Eli
Jan 27, 2019 rated it liked it
Short, clever little fables, that feel like they should be accompanied by a scone (or perhaps a soothing bowl of borscht).
M.J.
Jan 13, 2017 rated it it was amazing
I thought these tales were incredibly insightful and offered such an interesting perspective of Russian society during the early 19th century. I am a huge fan of Alexander Pushkin's work.

Born in 1799, he is considered to be the "Father" of modern Russian literature and is hugely celebrated in Russia up to this day. His great-grandfather was originally from Africa, was taken to the Ottoman courts in Turkey and later became a member of nobility in Peter the Tsar's court in Russia. Pushkin was ver
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David Poltorak
Oct 12, 2016 rated it really liked it
4.3/5
Like the rest of Pushkin's writing, fun, engaging, and reliant on coincidental occurrence to make the story interesting. Again, however, it seems to lack a certain depth and meaning. His style of writing is very free and conversational yet somewhat witty and humorous at times.
Sravanti
Nov 15, 2015 rated it really liked it
While Pushkin is at his finest when writing poetry, he excels at the short story as well, as proven in The Tales of Belkin . These vignettes give a peek into Russian life at the time through Pushkin's tongue-in-cheek writing. More than Pushkin's witty, lyrical and charming style, perhaps what I love most about Pushkin is the rapport he creates with the reader, often maneuvering to distance himself from the frankly dry standards for writing at the time and going into cahoots with the reader. He ...more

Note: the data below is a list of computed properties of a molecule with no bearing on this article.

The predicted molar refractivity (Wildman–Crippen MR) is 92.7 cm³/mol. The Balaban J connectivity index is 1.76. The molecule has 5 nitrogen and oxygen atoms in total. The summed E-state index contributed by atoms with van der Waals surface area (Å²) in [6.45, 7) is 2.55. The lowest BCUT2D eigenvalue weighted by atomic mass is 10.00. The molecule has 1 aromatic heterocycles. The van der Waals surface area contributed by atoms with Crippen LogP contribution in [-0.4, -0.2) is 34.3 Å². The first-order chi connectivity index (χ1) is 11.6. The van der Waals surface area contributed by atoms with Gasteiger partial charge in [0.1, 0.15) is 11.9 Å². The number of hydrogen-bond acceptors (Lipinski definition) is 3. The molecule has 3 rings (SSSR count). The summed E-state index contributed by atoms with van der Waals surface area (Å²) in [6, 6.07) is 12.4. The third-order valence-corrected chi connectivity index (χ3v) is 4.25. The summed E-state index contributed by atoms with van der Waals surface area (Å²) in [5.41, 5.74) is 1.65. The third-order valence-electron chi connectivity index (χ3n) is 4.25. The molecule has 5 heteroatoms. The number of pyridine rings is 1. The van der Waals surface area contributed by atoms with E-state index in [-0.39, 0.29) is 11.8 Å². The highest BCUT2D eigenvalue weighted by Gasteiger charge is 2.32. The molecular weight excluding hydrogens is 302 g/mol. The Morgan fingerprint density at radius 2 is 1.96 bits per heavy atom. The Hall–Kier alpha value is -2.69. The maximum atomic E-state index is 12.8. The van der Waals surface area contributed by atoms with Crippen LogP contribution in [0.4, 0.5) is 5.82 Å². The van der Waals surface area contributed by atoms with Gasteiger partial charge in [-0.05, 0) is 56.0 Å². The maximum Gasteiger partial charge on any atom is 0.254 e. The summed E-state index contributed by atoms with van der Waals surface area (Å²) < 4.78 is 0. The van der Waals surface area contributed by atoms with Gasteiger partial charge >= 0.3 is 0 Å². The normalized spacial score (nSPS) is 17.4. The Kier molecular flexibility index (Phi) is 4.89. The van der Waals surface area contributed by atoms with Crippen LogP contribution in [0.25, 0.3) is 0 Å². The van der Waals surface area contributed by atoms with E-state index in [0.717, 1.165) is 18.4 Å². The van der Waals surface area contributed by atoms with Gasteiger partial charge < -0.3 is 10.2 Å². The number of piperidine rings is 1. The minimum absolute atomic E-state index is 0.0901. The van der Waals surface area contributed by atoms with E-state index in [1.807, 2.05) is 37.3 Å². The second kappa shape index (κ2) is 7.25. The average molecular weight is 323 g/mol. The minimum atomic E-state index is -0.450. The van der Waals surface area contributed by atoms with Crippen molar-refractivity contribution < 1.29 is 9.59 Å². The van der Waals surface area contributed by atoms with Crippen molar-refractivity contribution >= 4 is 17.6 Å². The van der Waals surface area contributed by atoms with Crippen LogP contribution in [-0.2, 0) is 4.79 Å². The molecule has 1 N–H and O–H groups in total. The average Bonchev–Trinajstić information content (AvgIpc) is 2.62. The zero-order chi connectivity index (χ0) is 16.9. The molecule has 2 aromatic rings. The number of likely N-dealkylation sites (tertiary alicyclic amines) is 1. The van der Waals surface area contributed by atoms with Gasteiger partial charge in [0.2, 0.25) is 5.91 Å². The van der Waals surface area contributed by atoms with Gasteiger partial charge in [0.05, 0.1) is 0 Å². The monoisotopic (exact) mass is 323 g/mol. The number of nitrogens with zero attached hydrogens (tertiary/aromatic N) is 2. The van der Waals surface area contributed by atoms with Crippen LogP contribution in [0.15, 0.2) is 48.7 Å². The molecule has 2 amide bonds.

Julie Tyuk
Pushin is often referred to as the father of modern Russian literature. Though the title implies gravity and humorlessness, Pushkin was a very funny writer. He was light-hearted and good-spirited Thus, his writing, both poetry and prose almost always interwoven with satire, parody and allusions. And this book is a great example in that regard. The five tales of Belkin were brief, to the point, and composed with a lightness that I found delightful. Curiously, the story I liked best was the only ...more
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Norwegian: Aleksander Pusjkin

Alexander Sergeevich Pushkin was a Russian Romantic author who is considered to be the greatest Russian poet and the founder of modern Russian literature Pushkin pioneered the use of vernacular speech in his poems and plays, creating a style of storytelling—mixing drama, romance, and satire—associated with Russian literature ever since and greatly infl